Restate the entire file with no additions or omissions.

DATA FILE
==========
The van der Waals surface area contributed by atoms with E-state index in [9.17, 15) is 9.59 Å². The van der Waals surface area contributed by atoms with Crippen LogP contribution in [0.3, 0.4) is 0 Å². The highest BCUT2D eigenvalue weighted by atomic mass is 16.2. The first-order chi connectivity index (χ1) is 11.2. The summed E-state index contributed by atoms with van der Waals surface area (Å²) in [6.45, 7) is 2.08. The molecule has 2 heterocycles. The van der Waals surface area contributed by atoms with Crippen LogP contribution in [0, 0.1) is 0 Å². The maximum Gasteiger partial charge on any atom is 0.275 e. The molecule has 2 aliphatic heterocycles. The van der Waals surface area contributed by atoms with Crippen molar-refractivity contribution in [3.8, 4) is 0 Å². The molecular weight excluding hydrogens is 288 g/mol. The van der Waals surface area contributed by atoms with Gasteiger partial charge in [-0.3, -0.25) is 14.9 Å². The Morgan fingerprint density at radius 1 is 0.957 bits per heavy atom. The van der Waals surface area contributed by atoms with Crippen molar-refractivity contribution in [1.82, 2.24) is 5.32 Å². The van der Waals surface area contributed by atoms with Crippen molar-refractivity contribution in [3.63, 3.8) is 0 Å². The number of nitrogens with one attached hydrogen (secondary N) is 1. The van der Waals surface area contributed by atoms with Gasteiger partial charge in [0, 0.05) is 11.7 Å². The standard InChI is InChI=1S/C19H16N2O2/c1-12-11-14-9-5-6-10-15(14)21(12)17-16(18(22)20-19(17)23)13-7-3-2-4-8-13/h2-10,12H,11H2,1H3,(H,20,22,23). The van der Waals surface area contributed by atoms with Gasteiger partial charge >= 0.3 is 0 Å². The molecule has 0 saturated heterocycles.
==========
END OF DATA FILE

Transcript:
The van der Waals surface area contributed by atoms with E-state index in [9.17, 15) is 9.59 Å². The van der Waals surface area contributed by atoms with Crippen LogP contribution in [0.3, 0.4) is 0 Å². The highest BCUT2D eigenvalue weighted by atomic mass is 16.2. The first-order chi connectivity index (χ1) is 11.2. The summed E-state index contributed by atoms with van der Waals surface area (Å²) in [6.45, 7) is 2.08. The molecule has 2 heterocycles. The van der Waals surface area contributed by atoms with Crippen LogP contribution in [0, 0.1) is 0 Å². The maximum Gasteiger partial charge on any atom is 0.275 e. The molecule has 2 aliphatic heterocycles. The van der Waals surface area contributed by atoms with Crippen molar-refractivity contribution in [3.8, 4) is 0 Å². The molecular weight excluding hydrogens is 288 g/mol. The van der Waals surface area contributed by atoms with Gasteiger partial charge in [-0.3, -0.25) is 14.9 Å². The Morgan fingerprint density at radius 1 is 0.957 bits per heavy atom. The van der Waals surface area contributed by atoms with Crippen molar-refractivity contribution in [1.82, 2.24) is 5.32 Å². The van der Waals surface area contributed by atoms with Crippen molar-refractivity contribution in [3.63, 3.8) is 0 Å². The number of nitrogens with one attached hydrogen (secondary N) is 1. The van der Waals surface area contributed by atoms with Gasteiger partial charge in [0, 0.05) is 11.7 Å². The standard InChI is InChI=1S/C19H16N2O2/c1-12-11-14-9-5-6-10-15(14)21(12)17-16(18(22)20-19(17)23)13-7-3-2-4-8-13/h2-10,12H,11H2,1H3,(H,20,22,23). The van der Waals surface area contributed by atoms with Gasteiger partial charge >= 0.3 is 0 Å². The molecule has 0 saturated heterocycles.